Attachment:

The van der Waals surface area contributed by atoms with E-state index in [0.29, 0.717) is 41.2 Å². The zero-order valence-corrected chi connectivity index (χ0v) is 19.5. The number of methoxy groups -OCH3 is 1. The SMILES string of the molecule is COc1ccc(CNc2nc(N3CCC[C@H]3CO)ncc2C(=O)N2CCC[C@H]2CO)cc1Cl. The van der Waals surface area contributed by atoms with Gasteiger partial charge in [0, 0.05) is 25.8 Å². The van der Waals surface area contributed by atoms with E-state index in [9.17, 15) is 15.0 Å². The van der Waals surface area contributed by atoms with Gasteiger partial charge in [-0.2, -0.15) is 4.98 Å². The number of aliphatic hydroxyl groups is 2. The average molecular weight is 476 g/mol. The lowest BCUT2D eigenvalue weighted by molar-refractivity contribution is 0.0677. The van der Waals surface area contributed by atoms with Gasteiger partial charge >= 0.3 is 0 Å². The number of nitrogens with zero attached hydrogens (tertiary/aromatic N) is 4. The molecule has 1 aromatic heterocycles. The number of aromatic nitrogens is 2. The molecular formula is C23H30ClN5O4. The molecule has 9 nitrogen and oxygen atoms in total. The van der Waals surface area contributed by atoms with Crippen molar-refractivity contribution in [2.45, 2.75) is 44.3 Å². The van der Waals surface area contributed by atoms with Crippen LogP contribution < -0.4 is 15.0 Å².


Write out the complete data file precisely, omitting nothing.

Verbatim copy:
The van der Waals surface area contributed by atoms with E-state index in [0.29, 0.717) is 41.2 Å². The zero-order valence-corrected chi connectivity index (χ0v) is 19.5. The number of methoxy groups -OCH3 is 1. The SMILES string of the molecule is COc1ccc(CNc2nc(N3CCC[C@H]3CO)ncc2C(=O)N2CCC[C@H]2CO)cc1Cl. The van der Waals surface area contributed by atoms with Gasteiger partial charge in [0, 0.05) is 25.8 Å². The van der Waals surface area contributed by atoms with E-state index in [9.17, 15) is 15.0 Å². The van der Waals surface area contributed by atoms with Gasteiger partial charge in [-0.2, -0.15) is 4.98 Å². The number of aliphatic hydroxyl groups is 2. The average molecular weight is 476 g/mol. The lowest BCUT2D eigenvalue weighted by molar-refractivity contribution is 0.0677. The van der Waals surface area contributed by atoms with Gasteiger partial charge >= 0.3 is 0 Å². The number of nitrogens with zero attached hydrogens (tertiary/aromatic N) is 4. The molecule has 1 aromatic heterocycles. The number of aromatic nitrogens is 2. The molecular formula is C23H30ClN5O4. The molecule has 9 nitrogen and oxygen atoms in total. The van der Waals surface area contributed by atoms with Crippen molar-refractivity contribution in [2.45, 2.75) is 44.3 Å². The van der Waals surface area contributed by atoms with Crippen LogP contribution < -0.4 is 15.0 Å².